University of Pennsylvania
DNA Sequencing Facility

454FLX Sequencer

454 GS FLX Sequencer

A Roche/454 GS FLX sequencer was installed at the DNA Sequencing Facility, School of Medicine in early summer, 2008. The sequencer was funded by an NIH shared instruments grant (PI Frederic Bushman) and the start up cost including the laboratory set up, first year salaries of a full-time technician, and a half-time programmer/analyst was provided jointly by the School of Medicine and the Penn Genome Frontier Institute. The sequencer uses massively parallel pyrosequencing technique to generate as much as hundred million bases in a single overnight run with a read length of about 400 bases using Titanium chemistry.

After installation we set up sample preparation procedures including library preparation, emulsion PCR and pyrosequencing for both genomic DNA and amplicons. We did a number of trial sequencing runs and gradually enhanced the quality and throughput of sequence reads. With the recently introduced Titanium kit the throughput has gone up from 100 Mb to ~500 Mb and read length from 250 bases to 400 bases as announced by Roche.

We accept samples (both genomic DNA, long amplicons and regular-sized amplicons) for processing and pyrosequencing on 454 GS FLX sequencer using Titanium chemistry.


Please note that any new generation sequencing platform including Roche/454 is ideally suited for generating millions of sequenced bases from few samples. These sequencers cannot be fully exploited yet for sequencing only a few hundred bases (e.g. 1 or 2 exons of a gene to scan for few known SNP's) from tens or hundreds of samples.

454 pyrosequencing technology generates much longer read lengths compared to other new generation sequencers. The longer reads allow easier assembly of repeat-rich sequences and the use of barcoding strategy.

In cancer research and other fields the technology is primarily suited for:

  • De novo whole genome sequencing supported by paired-end mapping.
  • Ultra-deep un-targeted or targeted sequencing to detect the spectrum of genetic variations in specific cancer-associated regions or genes including low-abundance variants.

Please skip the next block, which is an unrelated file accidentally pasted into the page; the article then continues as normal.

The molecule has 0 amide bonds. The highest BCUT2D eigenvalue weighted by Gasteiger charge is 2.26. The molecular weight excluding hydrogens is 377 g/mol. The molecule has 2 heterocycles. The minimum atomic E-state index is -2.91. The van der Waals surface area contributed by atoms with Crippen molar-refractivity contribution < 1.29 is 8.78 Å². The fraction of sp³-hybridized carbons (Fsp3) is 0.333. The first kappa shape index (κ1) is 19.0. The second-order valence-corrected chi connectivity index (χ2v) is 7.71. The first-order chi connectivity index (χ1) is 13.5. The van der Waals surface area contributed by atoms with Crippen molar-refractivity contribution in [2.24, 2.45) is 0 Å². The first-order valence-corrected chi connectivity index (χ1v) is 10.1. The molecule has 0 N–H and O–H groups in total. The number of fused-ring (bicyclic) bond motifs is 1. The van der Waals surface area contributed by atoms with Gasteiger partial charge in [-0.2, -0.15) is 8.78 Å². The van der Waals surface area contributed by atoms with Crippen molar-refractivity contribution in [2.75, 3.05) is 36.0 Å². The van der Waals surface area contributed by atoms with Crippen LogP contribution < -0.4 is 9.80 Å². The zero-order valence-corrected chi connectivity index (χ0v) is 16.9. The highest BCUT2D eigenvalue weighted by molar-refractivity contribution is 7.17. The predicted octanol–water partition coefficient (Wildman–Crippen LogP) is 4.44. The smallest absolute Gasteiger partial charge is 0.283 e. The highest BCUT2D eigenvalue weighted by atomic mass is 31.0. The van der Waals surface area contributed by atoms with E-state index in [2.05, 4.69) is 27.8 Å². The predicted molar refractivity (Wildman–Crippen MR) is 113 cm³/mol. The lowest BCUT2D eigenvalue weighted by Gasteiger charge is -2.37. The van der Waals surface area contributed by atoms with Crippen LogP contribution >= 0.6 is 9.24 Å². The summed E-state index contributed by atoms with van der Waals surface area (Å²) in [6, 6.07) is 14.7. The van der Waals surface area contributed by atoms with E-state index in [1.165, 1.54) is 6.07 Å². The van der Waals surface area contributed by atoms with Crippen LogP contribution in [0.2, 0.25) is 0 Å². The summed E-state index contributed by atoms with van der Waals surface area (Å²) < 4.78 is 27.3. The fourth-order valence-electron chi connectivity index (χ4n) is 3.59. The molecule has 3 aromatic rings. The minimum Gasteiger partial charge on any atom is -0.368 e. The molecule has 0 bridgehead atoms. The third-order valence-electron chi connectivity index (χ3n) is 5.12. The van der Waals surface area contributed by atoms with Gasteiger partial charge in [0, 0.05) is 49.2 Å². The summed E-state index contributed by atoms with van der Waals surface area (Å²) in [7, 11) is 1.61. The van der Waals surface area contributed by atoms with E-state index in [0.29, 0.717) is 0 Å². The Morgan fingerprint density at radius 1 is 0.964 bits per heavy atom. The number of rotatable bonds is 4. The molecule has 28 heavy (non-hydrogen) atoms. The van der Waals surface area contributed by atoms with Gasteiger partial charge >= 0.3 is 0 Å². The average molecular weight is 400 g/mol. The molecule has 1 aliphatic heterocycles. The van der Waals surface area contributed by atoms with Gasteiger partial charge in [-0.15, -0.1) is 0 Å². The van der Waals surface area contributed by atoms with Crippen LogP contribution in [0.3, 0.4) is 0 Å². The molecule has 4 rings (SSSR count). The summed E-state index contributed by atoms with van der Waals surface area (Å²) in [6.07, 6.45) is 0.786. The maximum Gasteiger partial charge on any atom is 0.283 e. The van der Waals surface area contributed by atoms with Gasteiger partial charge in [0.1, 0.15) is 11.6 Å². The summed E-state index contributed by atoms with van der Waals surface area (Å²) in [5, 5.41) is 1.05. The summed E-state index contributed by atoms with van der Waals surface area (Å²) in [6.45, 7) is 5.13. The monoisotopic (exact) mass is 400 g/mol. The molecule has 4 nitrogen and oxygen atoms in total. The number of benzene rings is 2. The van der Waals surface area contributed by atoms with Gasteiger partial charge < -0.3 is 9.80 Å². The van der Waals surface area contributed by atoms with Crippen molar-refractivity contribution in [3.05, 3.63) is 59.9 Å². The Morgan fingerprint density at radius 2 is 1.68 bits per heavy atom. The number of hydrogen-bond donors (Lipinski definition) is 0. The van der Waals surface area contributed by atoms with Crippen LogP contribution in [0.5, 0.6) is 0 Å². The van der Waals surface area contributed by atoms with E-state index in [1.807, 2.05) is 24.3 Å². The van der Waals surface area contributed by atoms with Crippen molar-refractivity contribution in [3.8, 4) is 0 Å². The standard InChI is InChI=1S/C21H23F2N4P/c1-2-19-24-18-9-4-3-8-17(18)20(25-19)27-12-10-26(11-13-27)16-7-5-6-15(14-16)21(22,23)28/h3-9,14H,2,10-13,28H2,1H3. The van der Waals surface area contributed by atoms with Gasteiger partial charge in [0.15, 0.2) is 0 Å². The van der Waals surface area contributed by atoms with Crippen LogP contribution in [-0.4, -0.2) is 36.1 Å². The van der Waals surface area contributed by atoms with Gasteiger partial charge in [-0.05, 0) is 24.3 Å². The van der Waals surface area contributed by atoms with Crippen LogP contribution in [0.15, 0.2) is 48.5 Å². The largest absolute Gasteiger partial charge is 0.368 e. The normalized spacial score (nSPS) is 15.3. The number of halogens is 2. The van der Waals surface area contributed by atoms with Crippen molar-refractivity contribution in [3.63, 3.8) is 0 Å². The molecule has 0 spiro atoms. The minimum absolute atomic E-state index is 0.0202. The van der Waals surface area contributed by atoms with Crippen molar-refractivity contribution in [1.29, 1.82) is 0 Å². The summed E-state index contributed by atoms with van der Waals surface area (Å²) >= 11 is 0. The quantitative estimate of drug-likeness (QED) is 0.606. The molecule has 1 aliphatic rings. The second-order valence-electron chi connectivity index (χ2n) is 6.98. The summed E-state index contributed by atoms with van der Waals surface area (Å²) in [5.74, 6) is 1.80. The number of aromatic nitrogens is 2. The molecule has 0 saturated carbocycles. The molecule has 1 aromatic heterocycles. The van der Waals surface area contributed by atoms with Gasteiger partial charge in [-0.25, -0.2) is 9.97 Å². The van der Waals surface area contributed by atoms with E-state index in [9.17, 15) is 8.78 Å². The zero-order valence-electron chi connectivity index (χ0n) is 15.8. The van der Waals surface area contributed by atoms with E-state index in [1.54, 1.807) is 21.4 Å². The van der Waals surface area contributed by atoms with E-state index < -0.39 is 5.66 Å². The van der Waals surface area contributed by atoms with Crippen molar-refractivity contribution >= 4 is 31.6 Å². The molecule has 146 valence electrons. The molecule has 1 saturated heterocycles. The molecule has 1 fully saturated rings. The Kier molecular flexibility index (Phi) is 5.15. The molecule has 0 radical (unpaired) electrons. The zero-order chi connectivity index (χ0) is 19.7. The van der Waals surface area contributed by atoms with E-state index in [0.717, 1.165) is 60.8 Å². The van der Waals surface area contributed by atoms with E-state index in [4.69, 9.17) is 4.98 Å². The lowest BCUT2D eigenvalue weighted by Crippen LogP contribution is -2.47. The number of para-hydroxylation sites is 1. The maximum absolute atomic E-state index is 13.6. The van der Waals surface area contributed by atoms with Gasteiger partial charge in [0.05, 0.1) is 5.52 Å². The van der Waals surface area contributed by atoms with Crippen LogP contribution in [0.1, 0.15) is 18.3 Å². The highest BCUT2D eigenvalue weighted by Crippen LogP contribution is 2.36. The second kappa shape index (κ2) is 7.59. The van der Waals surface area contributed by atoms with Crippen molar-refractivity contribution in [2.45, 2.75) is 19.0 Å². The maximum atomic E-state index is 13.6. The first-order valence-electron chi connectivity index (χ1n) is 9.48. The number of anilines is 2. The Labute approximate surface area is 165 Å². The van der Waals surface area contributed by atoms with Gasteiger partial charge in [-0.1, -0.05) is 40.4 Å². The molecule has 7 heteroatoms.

• Tanscriptome sequencing or RNA-Seq to identify alternative splice-variants and discovery of novel transcripts in tumor cell lines or tissues.
  • Metagenomics for simultaneous sequencing of DNA from many different microbes extracted from biological or environmental samples.
  • Paired-end mapping that identifies extensive structural variations (SV) and maps break points in the cancer genome.
  • Viral integration studies to detect potential cancer causing viral elements in tumors.

Potential overlap in applications with Illumina (Solexa) sequencing service offered by the Genomics core

There are applications where one platform is more suitable than the other; there are some that can use either 454 or Illumina platform and also there are some applications where the two platforms play a complimentary role.

  • Sequencing of human microbiome: The long reads generated by 454 sequencer are especially suitable for de novo sequencing.
  • Metagenomics and Comparative Genomics: 454 sequencer is particularly suitable to interrogate the number and types of species present in environmental samples.
  • Targeted or untargeted resequencing: both platforms are suitable but cost/base is lower and coverage is higher with Illumina. However, in many cases 454 long reads analyze entire exons and determine allelic variations with higher confidence.
  • Transcriptome sequencing (RNA-Seq): both are suitable. However Illumina provides higher coverage and lower cost when tag counting is important e.g. for quantitative gene expression studies. Illumina is also more cost-effective for sequencing small RNA. 454 is better suited for studies involving alternative splice isoforms. When sequencing and assembly of complex transcript structures are required the longer reads easily outperform the Illumina reads.
  • Gene fusion in tumors: A recent publication by Dr Arul Chinnaiyan's group in Nature (Maher et. al., 2009, Nature, 458:97-101) describes an integrative analysis of high throughput long and short read transcriptome sequencing of cancer cells to discover novel gene fusions.

In summary, all factors eg. the cost/base, the fold coverage, and the ease of data analysis in terms of assembly and mapping are to be considered to select the right platform for a particular sequencing project. In many resequencing projects both platforms are being used simultaneously for cross-platform validation.